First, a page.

Few numbers can match the star status of Pi. Mathematics’ most famous constant - familiar to most of us from high school geometry classes, features in some of the subject’s most celebrated formulae and occurs naturally all around us in the circular patterns of nature. Written about and romanticised more than any other mathematical symbol, Pi evokes a degree of human interest far beyond its applications. From memes to merchandise, competitive recitation to wordplay, Pi has transcended the field of mathematics to become an icon of modern geek culture. In fact, such is Pi’s popularity, it has even found its way on to the international calendar!
Pi is not new. It’s existence has been known for thousands of years, with the ancient Babylonians and Egyptians amongst the first to find close approximations for its value. In the third century BC, renowned Greek mathematician Archimedes, calculated a more accurate value of Pi by using Pythagoras’ Theorem to work out the areas of regular polygons inscribed within a circle and similar polygons in which the circle was circumscribed. Beginning his investigation with hexagons, Archimedes repeated the process for polygons of increasing numbers of sides, noting that as the side number increased the area of the polygon(s) edged closer to the area of the circle. From this work he was able to deduce that the exact value of Pi lay somewhere between the bounds of 3 1/7 and 3 10/71.
In the ensuing years, Chinese and Indian mathematicians continued to improve the accuracy of estimations and with the invention of calculus in the late seventeenth century, hundreds of decimal places of Pi could be determined. Since then, due largely to advances in computational power, we have been able to calculate Pi to an ever increasing number of digits, but given that Pi is an infinite decimal, its exact value will always remain an enigma.
It is perhaps the accessibility of Pi - the relative ease of the mathematics in which we are first introduced to it, that distinguishes this number from other useful constants like e and tau. By its simplest definition, Pi is the ratio of a circle’s circumference to its diameter. That is, for any circle of any size, dividing the circumference (distance around the outside of the circle) by the diameter (line that passes through the centre of the circle from one point on the circumference to another), always yields the same result: 3.14159265359... or what we have come to know as ‘Pi’.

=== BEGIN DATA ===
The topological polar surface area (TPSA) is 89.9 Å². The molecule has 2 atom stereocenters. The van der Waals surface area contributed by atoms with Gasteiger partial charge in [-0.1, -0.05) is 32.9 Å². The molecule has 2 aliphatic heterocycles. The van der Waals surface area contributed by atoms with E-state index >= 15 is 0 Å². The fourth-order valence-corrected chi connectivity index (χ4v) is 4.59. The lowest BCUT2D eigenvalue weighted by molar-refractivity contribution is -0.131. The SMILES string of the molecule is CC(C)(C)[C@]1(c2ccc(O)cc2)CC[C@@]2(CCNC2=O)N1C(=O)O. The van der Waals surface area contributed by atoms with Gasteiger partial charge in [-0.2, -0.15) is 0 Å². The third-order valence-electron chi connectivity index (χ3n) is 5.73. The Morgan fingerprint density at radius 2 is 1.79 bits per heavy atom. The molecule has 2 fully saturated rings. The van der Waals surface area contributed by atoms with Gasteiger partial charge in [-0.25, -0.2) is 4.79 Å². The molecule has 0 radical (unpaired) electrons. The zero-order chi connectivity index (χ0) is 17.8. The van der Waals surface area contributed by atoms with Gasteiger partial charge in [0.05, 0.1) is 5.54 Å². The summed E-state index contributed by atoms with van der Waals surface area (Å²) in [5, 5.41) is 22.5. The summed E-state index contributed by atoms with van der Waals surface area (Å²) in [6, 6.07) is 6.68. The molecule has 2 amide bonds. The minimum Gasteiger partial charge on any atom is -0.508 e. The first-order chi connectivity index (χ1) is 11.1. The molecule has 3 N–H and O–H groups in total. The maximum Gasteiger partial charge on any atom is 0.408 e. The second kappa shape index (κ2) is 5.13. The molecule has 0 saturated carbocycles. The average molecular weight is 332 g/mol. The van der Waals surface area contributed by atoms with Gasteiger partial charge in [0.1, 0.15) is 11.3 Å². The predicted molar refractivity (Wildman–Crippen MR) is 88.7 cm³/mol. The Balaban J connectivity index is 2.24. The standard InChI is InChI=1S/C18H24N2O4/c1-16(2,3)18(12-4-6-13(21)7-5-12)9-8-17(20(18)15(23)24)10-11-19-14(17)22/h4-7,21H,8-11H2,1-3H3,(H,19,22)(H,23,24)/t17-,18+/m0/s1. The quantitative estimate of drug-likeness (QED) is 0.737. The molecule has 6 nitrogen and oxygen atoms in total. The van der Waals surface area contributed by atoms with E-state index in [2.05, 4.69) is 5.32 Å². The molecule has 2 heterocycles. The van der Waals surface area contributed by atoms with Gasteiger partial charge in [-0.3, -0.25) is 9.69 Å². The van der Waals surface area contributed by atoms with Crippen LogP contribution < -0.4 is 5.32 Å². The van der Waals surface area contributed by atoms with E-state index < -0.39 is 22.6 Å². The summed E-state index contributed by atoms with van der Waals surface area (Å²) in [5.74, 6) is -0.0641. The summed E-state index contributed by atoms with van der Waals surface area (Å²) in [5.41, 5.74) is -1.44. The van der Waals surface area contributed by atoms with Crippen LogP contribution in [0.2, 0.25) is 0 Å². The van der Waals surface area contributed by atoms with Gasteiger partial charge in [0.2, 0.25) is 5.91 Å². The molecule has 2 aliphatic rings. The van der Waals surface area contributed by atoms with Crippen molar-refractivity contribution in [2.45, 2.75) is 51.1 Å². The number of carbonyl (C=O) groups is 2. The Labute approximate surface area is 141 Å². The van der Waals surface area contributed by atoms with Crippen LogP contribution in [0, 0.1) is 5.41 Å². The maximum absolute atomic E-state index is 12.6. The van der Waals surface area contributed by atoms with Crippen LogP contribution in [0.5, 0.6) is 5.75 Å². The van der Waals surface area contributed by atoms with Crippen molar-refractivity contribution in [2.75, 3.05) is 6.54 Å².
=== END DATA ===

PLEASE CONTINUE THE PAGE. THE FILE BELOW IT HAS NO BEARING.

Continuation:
Similarly, Pi is also the ratio of a circle’s area to the square of its radius (a line that extends from the centre of a circle to any point on its circumference) and can be used not only to calculate the properties of cyclic two-dimensional figures, but also the surface area and volume of solids, such as cylinders, spheres, ellipsoids and cones.
Pi is infinite and irrational. Irrationality in mathematics does not refer to something utterly illogical or deprived of reason. Rather it describes a number that is impossible to express as a simple ratio (fraction) of two integers (whole numbers). And Pi is perhaps the most famous irrational number of all! Although modern computing technology allows us to calculate its value to many trillions of digits, Pi’s infinite nature dictates that we will never ascertain its exact value. As well as being irrational, Pi is also a Transcendental number meaning that it is not the solution of any integer polynomial!
Pi is integral to some of mathematics’ most famous formulae including that which is often cited as the most beautiful equation of all. Euler’s Identity is revered for its bringing together the five fundamental mathematical constants in a single, succinct formula. But this is not Leonard Euler’s only association with Pi. The Swiss mathematician is also noted as the man who popularised the use of the lowercase Greek letter π to represent the ratio of a circle’s circumference to its diameter, after it was first used by British mathematician William Jones.
Such is Pi’s modern appeal beyond the realm of mathematics, it has even managed to infiltrate the ranks of literature. Pilish - a form of constrained writing in which the number of letters in each word must match the corresponding digit of Pi is believed to have originated in the early twentieth century with physicist Sir James Hopwood Jeans credited with one of the earliest (and often quoted) examples: ‘How I need a drink, alcoholic in nature, after the heavy lectures involving quantum mechanics!’ In recent years, Pilish has gone beyond simple sentences and short poems to include full length texts in this form.
Since 1988 when Larry Shaw of the San Francisco Exploratorium organised what is thought to be the first large scale event in honour of Pi, numberphiles all over the world have celebrated Pi Day on the fourteenth day of the third month, a date which when written using American date-writing convention gives the most common approximation of Pi: 3.14. Popular activities enjoyed by Pi enthusiasts on this day include record-breaking recitations of its digits - the current record stands at more than 70,000 digits!, composition of poems or prose in Pilish and the consumption of - what else - but pie!
Happy Pi Day!
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